# Showing $\mathbb{Q} \cap [a,b]$ is an open set in $\mathbb{Q}$ for irrational $a$, $b$.

I came up with this lemma (although not confident enough about it) while solving Baby Rudin. In the chapter "Basic Topology", I attempted to solve question 16, in which $$\mathbb{Q}$$ is regarded as the metric space with the usual metric, whose subset $$E$$ contains rationals $$p$$, such that $$2. The question asks to show that $$E$$ is not compact.

I now take the family of sets $$\mathbb{Q} \cap [- \sqrt{3} +1/(n+4), \sqrt{3} -1/(n+4)]$$ where $$n$$ runs through $$1$$ to $$\infty$$. Clearly, for no finite $$n=m$$, it can cover $$E$$. Hence, we are done.

But, in this process, I wanted to make sure, that the sets $$\mathbb{Q} \cap [- \sqrt{3} +1/(n+4), \sqrt{3} -1/(n+4)]$$ are all open in $$\mathbb{Q}$$.

I just want you to kindly verify the validity of my approach to the problem and the lemma which follows.

LEMMA:

$$\mathbb{Q} \cap [a,b]$$ is an open set in $$\mathbb{Q}$$, where $$a$$, $$b$$ are irrational.

Proof:

We know, the ordered set of rational numbers doesn't have the supremum property.

Hence the set $$P = \{ t \in \mathbb{Q}: a < t < b\}$$ , although bounded, doesn't have the supremum ( and infimum) in $$\mathbb {Q}$$. We now take a very small rational $$\epsilon >0$$, such that $$a< t -\epsilon < t < t + \epsilon < b$$ , hence $$N_{\epsilon}(t) \subset P$$. This is the case for every $$t \in P$$. Hence $$P$$ is open.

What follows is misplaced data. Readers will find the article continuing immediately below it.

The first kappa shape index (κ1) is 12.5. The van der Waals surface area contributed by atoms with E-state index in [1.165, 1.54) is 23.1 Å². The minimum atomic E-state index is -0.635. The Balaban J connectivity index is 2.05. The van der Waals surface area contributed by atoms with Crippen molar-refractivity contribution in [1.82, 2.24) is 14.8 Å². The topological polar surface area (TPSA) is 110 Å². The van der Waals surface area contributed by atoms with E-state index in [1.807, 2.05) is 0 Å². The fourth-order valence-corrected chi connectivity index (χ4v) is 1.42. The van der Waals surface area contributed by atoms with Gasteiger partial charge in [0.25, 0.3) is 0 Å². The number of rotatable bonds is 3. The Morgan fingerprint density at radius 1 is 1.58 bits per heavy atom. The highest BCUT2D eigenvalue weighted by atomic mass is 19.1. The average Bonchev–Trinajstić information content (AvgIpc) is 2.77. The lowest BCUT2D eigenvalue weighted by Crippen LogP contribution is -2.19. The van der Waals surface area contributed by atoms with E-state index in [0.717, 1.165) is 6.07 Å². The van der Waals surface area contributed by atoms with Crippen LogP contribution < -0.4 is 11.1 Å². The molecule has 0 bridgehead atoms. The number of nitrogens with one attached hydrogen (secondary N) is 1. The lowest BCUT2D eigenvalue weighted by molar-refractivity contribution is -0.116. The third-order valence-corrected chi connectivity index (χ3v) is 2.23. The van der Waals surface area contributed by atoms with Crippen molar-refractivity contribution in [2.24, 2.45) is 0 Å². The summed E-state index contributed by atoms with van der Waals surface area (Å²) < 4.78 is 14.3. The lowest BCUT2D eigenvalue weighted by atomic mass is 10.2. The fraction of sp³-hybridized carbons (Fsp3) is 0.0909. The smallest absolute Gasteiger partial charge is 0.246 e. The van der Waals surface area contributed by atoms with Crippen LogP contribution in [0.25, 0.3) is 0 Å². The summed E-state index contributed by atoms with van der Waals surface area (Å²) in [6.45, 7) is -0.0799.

Additional Question: Can $$\mathbb{Q}$$ alone be regarded as a discrete metric space, since any subset of it is both open and closed? [If false, please provide counterexample or arguments].

Thank you.

• An alternate approach: Observe that when $a$ and $b$ are irrational, $\mathbb{Q}\cap[a,b]=\mathbb{Q}\cap(a,b)$. – Michael Burr Dec 20 '18 at 15:53
• Can you please check the proof :( – Subhasis Biswas Dec 20 '18 at 15:54
• The converse also holds: for any $a,b\in\Bbb R$ such that $a<b$, $\Bbb{Q}\cap[a,b]$ is an open subset of $\Bbb Q$ if and only if both $a$ and $b$ are irrational numbers. – user593746 Dec 20 '18 at 15:54
• Why is every subset of $\mathbb{Q}$ both open and closed? You haven't shown that. Is $\{0\}$ open? – Michael Burr Dec 20 '18 at 15:54
• Your formula for $\epsilon$ should depend on $a$ and $b$. Something like $\min\{\frac{t-a}2,...\}$. – Michael Burr Dec 20 '18 at 16:03